In this article we want to spotlight a data protection officer based on 10 questions they were asked by  DPI. Laurence Turner, lawyer at Kellerhals Carrard, former student and current “Stay Tuner” at DPI, is happy to answer them.

1. How did you end up in the role of DPO?

Swiss companies have been subject to the extra-territorial provisions of the GDPR since 2018 and have therefore been aware of European legislation for several years. In Switzerland, the new data protection law will come into force on September 1, 2023, largely inspired by the GDPR.

The prospect of the entry into force of this new law and better visibility of the consequences of the GDPR have prompted economic players to question their compliance, the impact of legislation on their customer acquisition and management processes. but also of their employees, suppliers,…

This is how I had the opportunity to follow the necessary training (particularly thanks to the Data Protection Institute) to support our clients, who are mostly SMEs and startups, in this direction.

2. Which part of a DPO’s duties do you prefer?

As a lawyer in Switzerland, my role is little different from that of a DPO. Indeed, my role as an external advisor allows me to support our clients in their compliance program.

What I find fascinating in this role is to awaken customers to the notion of personal data and above all to convert what they consider to be a regulatory constraint into a commercial and reputational opportunity.

3. What event in the privacy landscape has affected you the most so far?

Hospital cyberattacks are untolerable to me.

4. What do you think is the biggest challenge for a DPO?

The DPO must solve a complex equation between compliance and pragmatism, which is a very difficult exercise. The other challenge it faces and will face more and more is the constant development of IT tools.

5. In your opinion, which technological evolution has the most impact on data protection (positive/negative)?

The proliferation of applications intended for the youngest in our society who are not the slightest aware of the danger they may contain vis-à-vis their privacy. This creates habits of behavior that must be accompanied by a solid education.

6. What are your experiences in the contact between the DPO and the data subject/data protection authority?

I have been able to observe that people are becoming very aware of their rights, which is a good thing and restores a certain balance, a new balance of power between the prospect, the visitor to a website, the customer and the small or large companies which massively processes data. It also appears that some may try to abuse these rights so we must remain vigilant.

7. What is your golden tip for putting data protection and information security at the top of the management agenda?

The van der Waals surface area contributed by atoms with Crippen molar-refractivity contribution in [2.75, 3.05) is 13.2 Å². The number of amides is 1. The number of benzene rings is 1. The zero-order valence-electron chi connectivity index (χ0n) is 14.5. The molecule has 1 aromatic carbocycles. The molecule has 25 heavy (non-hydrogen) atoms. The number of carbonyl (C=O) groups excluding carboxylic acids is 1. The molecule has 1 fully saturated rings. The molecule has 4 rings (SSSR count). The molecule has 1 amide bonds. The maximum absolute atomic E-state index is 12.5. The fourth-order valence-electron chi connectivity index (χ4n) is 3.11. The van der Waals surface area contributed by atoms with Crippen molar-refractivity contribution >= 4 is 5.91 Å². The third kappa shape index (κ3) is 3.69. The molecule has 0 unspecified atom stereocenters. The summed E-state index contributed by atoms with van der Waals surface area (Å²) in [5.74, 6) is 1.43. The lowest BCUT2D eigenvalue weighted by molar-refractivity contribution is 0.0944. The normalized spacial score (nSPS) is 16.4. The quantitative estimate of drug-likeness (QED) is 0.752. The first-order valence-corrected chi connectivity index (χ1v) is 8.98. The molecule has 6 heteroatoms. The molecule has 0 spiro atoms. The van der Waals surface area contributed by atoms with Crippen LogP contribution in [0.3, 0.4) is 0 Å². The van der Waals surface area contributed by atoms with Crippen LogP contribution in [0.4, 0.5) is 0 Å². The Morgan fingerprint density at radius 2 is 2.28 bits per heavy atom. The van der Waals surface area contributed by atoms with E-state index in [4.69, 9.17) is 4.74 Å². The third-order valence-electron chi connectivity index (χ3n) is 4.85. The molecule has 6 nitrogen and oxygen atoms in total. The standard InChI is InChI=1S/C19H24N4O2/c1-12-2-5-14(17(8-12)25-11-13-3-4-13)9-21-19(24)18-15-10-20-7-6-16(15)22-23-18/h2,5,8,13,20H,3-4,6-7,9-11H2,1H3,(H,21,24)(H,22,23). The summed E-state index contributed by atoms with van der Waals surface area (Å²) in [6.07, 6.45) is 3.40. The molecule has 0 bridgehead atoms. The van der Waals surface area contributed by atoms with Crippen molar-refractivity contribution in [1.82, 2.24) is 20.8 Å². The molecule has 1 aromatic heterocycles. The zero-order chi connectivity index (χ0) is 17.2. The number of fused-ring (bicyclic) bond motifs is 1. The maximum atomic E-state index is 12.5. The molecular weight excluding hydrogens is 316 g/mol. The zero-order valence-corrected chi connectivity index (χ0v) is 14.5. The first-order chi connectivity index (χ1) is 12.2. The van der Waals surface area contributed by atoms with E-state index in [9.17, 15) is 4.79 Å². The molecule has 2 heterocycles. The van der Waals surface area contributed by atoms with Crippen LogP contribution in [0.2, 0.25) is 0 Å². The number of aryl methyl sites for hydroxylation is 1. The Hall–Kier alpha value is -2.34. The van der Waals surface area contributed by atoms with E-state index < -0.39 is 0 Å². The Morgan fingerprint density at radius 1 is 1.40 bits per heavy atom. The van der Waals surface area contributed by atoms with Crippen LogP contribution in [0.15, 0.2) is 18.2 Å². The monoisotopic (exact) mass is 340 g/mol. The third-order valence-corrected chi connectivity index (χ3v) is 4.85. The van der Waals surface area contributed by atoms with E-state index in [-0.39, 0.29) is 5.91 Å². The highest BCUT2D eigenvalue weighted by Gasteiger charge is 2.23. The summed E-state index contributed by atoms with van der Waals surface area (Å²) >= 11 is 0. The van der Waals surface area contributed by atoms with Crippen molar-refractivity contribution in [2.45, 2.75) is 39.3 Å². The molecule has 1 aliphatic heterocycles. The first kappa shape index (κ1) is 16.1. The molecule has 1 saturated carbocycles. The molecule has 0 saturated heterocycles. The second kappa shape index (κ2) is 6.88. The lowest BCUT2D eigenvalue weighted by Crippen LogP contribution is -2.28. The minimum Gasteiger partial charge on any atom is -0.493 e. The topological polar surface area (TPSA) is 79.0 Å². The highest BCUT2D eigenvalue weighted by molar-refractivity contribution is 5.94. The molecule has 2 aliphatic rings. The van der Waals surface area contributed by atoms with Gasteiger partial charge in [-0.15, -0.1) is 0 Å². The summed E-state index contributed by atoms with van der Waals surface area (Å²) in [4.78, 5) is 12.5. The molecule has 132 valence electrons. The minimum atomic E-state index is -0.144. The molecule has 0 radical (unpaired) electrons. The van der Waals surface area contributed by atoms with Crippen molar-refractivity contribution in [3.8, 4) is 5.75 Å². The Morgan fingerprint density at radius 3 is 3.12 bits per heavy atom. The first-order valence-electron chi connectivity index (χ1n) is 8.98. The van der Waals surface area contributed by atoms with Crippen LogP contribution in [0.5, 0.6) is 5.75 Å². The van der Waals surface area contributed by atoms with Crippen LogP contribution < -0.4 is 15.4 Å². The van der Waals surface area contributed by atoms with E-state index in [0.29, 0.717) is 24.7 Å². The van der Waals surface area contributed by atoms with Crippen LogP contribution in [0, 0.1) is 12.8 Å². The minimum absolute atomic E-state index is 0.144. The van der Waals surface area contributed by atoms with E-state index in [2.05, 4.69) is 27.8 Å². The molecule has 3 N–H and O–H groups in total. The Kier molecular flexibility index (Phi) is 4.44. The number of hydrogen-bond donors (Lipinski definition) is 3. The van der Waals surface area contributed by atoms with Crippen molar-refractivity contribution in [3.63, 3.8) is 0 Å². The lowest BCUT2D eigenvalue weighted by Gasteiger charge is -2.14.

Two points seem convincing. On the one hand, once again, the conversion of constraints into opportunities. The effectiveness of data mapping, their rationalization, the abandonment of quantity in favor of the quality of the data collected, their traceability resonate positively in the minds of decision-makers.

On the other hand, the inseparable link between data management and the risk of a cyberattack is an infallible argument for placing this theme at the center of our attention. Of course, this generally requires an important investment, but when put into perspective with the operational and legal risks, it is quickly justified.

8. What is your Swiss army knife as DPO?

Nice game of words ! I am of the opinion that the knowledge, interest, curiosity and attentiveness that we must show vis-à-vis the activity of our customers are the key to good collaboration and the success of a compliance. Only to this extent can we help them build a proportionate and appropriate data protection program that will work and put respect for personal data at the heart of their business.

9. How do you keep up to date with new trends in technology and GDPR legislation?

In French-speaking Switzerland, we benefit from the Newsletters of Swissprivacy. The Swiss Association of DPOs organizes numerous meetings and series of conferences during which DPOs, lawyers, and any data protection practitioner can exchange views.

Faced with many questions still unanswered, not yet settled by case law, nothing beats the intellectual emulation of passionate people! Beyond our Swiss borders, the sites of the data protection authorities are a source of a lot of information. And hats off to the incredible preparation and research work of the Stay Tuned collaborators!

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